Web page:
We, and I imagine most Passivhaus Designers, spend a certain amount of time battling ‘Passivhaus Myths’. These are lots of misconceptions and misunderstandings that have arisen, but like a bad zombie movie, refuse to die and keep coming back, no matter how much we patiently explain them away.
Some of the most common myths we hear are:
“Passivhauses are ugly”
“The air in Passivhauses is too dry”
“You have to live differently in a Passivhaus”
and possibly the most pervasive:
“You can’t open the windows in a Passivhaus”
There are plenty more of course. This article was inspired by a strange comment in the Guardian article covering Goldsmith Street for which we provided M&E design services in collaboration with Warm. The article mentioned that “Passivhaus means windows have to be raised up around half a metre from the ground”. This is not correct; although it is often a good idea to set window sills at a certain height, there’s nothing explicitly within the standard that specifies window sill heights.
One of the great things about Passivhaus is that it’s a descriptive, rather than a prescriptive standard. It sets out the fewest possible constraints to achieve its objectives, and allows designers free rein to meet those transparent and science-based criteria.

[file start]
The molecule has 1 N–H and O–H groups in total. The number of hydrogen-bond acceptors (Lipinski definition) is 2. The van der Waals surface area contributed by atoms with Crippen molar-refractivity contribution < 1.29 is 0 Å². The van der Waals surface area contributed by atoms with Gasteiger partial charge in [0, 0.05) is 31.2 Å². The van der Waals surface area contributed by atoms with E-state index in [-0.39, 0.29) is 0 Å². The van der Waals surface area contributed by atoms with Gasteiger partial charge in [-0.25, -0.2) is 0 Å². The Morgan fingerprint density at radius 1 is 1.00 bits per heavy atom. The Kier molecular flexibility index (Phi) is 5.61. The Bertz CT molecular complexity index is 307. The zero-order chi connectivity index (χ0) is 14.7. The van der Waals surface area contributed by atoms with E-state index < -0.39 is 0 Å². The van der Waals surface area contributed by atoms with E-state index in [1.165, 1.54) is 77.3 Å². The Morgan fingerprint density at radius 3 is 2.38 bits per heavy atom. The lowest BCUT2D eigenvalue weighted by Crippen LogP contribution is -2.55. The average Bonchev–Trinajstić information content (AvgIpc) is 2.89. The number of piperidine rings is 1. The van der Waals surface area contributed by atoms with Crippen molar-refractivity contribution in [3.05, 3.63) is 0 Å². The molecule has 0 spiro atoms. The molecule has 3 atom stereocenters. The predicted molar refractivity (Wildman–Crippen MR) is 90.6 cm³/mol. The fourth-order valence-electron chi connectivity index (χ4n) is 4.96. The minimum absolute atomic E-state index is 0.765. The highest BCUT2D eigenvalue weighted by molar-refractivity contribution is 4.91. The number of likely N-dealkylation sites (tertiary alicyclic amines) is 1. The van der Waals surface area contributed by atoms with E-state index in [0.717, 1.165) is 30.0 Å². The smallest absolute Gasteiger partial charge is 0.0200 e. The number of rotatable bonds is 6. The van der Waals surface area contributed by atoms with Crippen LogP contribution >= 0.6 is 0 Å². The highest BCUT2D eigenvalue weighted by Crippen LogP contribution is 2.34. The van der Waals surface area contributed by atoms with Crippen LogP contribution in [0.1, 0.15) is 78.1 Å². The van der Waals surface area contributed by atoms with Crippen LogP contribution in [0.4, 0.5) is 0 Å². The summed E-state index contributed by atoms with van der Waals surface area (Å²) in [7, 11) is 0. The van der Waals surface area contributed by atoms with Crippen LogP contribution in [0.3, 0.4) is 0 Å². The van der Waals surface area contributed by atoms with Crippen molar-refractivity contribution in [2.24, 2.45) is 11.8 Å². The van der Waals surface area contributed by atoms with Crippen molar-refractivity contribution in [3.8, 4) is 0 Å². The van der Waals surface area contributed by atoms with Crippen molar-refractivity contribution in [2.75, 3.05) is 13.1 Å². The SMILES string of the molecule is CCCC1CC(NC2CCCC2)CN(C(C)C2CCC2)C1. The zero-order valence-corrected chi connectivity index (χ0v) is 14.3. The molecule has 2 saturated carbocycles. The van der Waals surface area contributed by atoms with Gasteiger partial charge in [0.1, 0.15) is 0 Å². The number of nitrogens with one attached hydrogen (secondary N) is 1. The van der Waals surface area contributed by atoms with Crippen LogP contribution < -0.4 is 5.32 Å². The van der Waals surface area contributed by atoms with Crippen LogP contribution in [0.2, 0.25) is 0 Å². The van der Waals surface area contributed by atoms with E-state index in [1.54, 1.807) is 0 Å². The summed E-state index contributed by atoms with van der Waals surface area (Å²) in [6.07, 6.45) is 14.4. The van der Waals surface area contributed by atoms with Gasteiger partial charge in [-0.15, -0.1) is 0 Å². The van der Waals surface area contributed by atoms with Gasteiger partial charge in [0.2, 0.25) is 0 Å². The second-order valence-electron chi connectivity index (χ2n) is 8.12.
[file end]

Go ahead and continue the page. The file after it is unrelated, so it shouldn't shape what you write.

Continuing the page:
This article suddenly galvanised a thought which had been milling around my sub-conscious for some time, a simple test for busting Passivhaus myths. It goes like this:
Take any statement you think might be a Passivhaus myth, and replace the word Passivhaus with the phrase “very energy efficient building”. If it sounds silly, congratulations! You have busted a myth. If it sounds perfectly sensible, also congratulations! You have made a valid observation about not just Passivhauses, but all very energy efficient buildings, and maybe even all buildings.
So the examples above become:
“Very Energy Efficient Buildings are ugly”.
Sounds silly. It’s a myth.
“The air in Very Energy Efficient Buildings is too dry”.
“You have to live differently in a Very Energy Efficient Building”
“You can’t open the windows in a Very Energy Efficient Building”.
A variation on the last example of my own concoction:
“If you leave the windows in a Passivhaus open all winter, it will be uncomfortable and wasteful of heating energy”
“If you leave the windows in a Very Energy Efficient Building open all winter, it will be uncomfortable and wasteful of heating energy”
Both of these statements make perfect sense, and would also apply to all buildings irrespective of their design energy efficiency. This is therefore not a myth, but simply a statement that is correct for pretty much all buildings. So, of course you can open the windows in a Passivhaus, we’d positively encourage it, but don’t be surprised if your bills are a bit high if you leave them open all the time and turn your thermostat up to 27°C…
So next time you hear someone claim something strange about Passivhaus that might be a myth, apply our handy test. We’d love to hear any Passivhaus myths you’ve busted, so do send us your ‘favourite’ examples!
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